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Comparison of the efficacy and safety of two rivaroxaban doses in acute coronary syndrome (from ATLAS ACS 2-TIMI 51).

Author(s): Mega JL(1), Braunwald E, Wiviott SD, Murphy SA, Plotnikov A, Gotcheva N, Ruda M, Gibson CM.

Affiliation(s): Author information: (1)TIMI Study Group, Cardiovascular Division, Department of Medicine, Brigham and Women's Hospital, Harvard Medical School, Boston, MA, USA. jmega@partners.org

Publication date & source: 2013, Am J Cardiol. , 112(4):472-8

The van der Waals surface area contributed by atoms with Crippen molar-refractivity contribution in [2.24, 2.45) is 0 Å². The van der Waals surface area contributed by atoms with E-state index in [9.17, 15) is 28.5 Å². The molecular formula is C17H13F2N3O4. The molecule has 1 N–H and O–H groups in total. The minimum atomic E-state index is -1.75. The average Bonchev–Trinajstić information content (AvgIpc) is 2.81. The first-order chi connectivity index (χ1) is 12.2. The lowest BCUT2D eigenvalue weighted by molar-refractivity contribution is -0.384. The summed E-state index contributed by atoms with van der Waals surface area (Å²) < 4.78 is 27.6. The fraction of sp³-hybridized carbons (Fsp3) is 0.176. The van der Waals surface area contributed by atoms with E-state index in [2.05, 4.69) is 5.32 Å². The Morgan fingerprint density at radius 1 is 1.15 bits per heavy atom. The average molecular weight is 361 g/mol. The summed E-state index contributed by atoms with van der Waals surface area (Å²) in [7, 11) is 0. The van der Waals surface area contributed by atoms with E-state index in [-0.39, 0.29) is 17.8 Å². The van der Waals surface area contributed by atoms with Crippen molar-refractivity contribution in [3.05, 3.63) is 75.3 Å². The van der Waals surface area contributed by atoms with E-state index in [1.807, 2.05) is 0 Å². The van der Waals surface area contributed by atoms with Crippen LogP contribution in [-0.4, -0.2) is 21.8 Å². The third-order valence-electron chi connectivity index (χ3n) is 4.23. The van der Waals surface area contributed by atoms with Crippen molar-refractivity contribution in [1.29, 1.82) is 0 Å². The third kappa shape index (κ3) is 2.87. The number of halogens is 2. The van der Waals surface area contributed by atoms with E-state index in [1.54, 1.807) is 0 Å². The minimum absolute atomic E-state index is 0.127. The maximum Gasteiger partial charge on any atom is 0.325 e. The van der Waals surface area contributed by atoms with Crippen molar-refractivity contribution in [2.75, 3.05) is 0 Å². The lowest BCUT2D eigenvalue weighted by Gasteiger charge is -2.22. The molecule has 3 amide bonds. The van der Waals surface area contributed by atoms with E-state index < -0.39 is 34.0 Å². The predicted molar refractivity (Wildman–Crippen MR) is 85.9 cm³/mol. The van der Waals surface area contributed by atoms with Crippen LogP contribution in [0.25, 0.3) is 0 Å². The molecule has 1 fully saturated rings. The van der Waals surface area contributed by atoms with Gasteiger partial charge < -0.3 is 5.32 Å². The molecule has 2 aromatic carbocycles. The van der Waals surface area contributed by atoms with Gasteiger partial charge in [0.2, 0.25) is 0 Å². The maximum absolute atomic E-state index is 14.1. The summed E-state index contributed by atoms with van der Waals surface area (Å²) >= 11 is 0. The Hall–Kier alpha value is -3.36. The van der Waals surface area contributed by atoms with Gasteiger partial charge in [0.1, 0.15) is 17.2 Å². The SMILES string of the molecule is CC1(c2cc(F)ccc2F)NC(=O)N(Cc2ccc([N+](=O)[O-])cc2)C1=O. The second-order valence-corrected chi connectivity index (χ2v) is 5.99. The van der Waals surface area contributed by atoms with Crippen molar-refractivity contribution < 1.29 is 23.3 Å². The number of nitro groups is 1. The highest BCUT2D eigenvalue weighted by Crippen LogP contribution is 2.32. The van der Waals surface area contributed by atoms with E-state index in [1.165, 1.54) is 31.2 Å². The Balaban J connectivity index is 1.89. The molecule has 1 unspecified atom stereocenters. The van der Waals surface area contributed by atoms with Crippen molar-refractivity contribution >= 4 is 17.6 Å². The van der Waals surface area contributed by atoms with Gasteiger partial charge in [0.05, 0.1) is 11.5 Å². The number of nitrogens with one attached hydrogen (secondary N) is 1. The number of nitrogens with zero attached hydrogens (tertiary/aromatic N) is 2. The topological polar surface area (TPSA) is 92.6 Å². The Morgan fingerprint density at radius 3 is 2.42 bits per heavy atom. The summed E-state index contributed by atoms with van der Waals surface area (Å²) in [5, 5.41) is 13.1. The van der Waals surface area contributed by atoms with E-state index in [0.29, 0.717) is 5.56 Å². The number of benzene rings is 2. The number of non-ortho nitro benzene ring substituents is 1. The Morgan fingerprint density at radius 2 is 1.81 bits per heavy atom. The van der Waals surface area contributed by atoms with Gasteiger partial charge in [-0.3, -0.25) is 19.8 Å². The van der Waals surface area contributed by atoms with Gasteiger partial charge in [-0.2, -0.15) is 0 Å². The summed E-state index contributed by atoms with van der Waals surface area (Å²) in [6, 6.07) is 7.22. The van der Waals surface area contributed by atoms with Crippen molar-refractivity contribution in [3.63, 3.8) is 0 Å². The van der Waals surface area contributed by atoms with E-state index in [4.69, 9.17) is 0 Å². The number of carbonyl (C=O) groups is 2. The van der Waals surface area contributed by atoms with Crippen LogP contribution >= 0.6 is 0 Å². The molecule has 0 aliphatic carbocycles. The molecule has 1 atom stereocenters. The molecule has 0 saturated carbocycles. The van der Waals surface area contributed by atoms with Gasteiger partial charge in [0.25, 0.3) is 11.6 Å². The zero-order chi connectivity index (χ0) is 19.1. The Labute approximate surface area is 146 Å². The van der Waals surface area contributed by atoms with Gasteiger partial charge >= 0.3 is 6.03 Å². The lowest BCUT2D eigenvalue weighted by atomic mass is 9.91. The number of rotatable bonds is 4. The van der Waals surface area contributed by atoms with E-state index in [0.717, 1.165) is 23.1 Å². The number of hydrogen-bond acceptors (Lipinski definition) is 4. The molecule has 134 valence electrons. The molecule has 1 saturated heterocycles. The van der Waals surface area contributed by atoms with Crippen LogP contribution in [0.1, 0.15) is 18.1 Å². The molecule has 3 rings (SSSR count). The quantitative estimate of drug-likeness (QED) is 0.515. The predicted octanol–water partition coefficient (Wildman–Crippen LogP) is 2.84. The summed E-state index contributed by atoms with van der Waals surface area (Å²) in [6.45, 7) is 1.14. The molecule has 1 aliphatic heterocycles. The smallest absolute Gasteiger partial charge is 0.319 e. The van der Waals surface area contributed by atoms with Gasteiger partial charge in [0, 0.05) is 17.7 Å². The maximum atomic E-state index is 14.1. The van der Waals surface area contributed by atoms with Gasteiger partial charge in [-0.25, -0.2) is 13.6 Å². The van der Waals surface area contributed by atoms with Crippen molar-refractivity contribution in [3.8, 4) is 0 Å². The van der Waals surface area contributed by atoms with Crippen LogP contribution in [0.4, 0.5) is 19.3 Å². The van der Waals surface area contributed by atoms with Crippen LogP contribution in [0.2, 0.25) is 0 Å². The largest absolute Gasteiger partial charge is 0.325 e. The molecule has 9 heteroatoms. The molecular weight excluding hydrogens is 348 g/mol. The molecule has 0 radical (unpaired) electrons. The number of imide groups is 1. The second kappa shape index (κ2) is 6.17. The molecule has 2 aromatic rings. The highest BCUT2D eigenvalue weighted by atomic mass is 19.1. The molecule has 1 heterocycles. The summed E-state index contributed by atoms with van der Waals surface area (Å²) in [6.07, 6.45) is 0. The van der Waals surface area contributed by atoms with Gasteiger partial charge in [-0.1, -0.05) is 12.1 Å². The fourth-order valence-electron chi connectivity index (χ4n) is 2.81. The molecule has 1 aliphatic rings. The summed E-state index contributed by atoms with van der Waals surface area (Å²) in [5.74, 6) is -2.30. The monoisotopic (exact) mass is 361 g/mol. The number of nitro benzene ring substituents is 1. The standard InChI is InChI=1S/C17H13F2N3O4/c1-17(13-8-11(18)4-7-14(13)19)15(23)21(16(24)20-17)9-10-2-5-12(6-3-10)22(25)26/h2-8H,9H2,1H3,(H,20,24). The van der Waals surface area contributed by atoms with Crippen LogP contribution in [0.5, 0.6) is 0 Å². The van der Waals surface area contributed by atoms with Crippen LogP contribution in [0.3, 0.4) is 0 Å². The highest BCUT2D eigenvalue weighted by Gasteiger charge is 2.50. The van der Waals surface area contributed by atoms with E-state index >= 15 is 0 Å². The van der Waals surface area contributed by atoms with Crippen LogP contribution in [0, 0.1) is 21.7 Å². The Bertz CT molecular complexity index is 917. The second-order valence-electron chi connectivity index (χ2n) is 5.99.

The dosing of anticoagulants is critical when balancing efficacy and safety. The Anti-Xa Therapy to Lower Cardiovascular Events in Addition to Aspirin With/Without Thienopyridine Therapy in Subjects With Acute Coronary Syndrome 2-Thrombolysis In Myocardial Infarction 51 (ATLAS ACS 2-TIMI 51) trial was designed to evaluate 2 low doses of rivaroxaban compared with placebo in patients with recent acute coronary syndromes being treated with antiplatelet therapies. Because the 2 doses significantly reduced the primary efficacy end point, a further comparison of the 2 treatment strategies was deemed important. In total, 15,526 patients were randomized to twice-daily rivaroxaban 2.5 mg, rivaroxaban 5 mg, or placebo. Comparing the 2 active doses, there were no significant differences between 2.5 and 5 mg for the primary efficacy end point of cardiovascular death, myocardial infarction, or stroke (9.1% vs 8.8%, p = 0.89), myocardial infarction (6.1% vs 4.9%, p = 0.23), or stent thrombosis (2.2% vs 2.3%, p = 0.59). However, there was a divergence in cardiovascular death, which included ischemic and hemorrhagic events, with the 2.5-mg dose resulting in lower rates than the 5-mg dose (2.7% vs 4.0%, p = 0.009). Notably, with 2.5 versus 5 mg, there were fewer study drug discontinuations (p = 0.004) and fewer non-coronary artery bypass grafting TIMI major or minor bleeds (p = 0.021) and fatal bleeds (p = 0.044). Of the patients who died, 8 in the 2.5-mg group and 20 in the 5-mg group experienced non-coronary artery bypass grafting TIMI major or minor bleeding events before death. In conclusion, the 2 doses of rivaroxaban reduced cardiovascular events in patients with recent acute coronary syndromes treated with antiplatelet therapies; however, the 2.5-mg dose was associated with lower mortality and fewer bleeding complications than the 5-mg dose. Thus, the addition of rivaroxaban 2.5 mg twice daily offers a more favorable balance of efficacy and safety in patients with recent acute coronary syndromes.

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